Insiders confirmed to The Epoch Times that Dr. Carson is among a small group of allies who have been quietly, diligently working to craft policies for a possible second Trump administration.

Several media outlets, including The New York Times, have tagged him as a potential vice president for President Trump.

Arkansas Gov. Sarah Huckabee Sanders

President Trump’s press secretary for nearly two years, Ms. Sanders, endorsed his 2024 presidential run in October 2023. That was several months after media reports alleged that the two were at odds with each other because she hadn’t yet endorsed his third presidential run—after he endorsed her gubernatorial bid.

Like Ms. Noem, Ms. Sanders became the first female governor of her state. She just began her term of office in January 2023, however, and she lacks the broader political experience that Ms. Noem possesses. Both women come from states that are already viewed as solid for President Trump.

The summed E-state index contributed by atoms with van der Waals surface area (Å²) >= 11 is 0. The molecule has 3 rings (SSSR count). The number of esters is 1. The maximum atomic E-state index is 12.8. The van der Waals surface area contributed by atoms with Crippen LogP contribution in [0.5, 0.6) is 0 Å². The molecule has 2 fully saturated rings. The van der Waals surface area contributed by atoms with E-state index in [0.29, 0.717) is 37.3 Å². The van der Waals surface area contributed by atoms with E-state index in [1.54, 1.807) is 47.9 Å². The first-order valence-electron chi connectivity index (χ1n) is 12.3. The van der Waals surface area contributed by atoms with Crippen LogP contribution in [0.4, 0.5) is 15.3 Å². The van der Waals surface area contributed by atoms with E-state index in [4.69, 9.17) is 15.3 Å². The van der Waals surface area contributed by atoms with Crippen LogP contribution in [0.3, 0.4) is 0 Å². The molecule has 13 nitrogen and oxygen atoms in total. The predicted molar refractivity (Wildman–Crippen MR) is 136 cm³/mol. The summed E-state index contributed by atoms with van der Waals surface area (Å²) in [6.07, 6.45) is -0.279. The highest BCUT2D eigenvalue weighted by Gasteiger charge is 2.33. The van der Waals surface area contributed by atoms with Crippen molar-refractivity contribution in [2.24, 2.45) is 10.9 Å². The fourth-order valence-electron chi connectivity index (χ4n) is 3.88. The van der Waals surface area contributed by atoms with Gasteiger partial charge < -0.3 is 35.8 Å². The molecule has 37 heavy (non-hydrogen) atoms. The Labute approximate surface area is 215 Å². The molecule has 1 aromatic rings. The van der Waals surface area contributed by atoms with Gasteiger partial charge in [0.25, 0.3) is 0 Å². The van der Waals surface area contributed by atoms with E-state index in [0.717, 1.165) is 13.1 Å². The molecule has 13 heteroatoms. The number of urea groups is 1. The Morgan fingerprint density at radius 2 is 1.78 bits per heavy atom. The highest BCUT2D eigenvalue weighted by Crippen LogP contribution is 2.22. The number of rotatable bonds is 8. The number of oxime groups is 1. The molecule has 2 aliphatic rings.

Rumors that Ms. Sanders, 41, could be a running mate for President Trump began circulating in 2022, even before he announced his reelection bid. However, she ranked low among AmericaFest attendees.

Rep. Matt Gaetz (R-Fla.), an influential and outspoken Republican, suggested in early 2023 that President Trump choose Ms. Sanders as his running mate. More recently, Mr. Gaetz has instead advocated for former Fox News host Tucker Carlson.

Former DNI John Ratcliffe

Mr. Ratcliffe, 58, served a short stint as director of national intelligence for President Trump. The Texas Republican also served in the U.S. House of Representatives and has been a federal prosecutor.
Mr. Ratcliffe is part of the behind-the-scenes policy-formulating group that includes Dr. Carson.

He has criticized some of the Biden administration’s foreign policy decisions on national TV and on social media.

The NY Times named him as a possible vice presidential pick, but he has gained little notice in other publications, surveys, or online chatter.
Former Secretary of State Mike Pompeo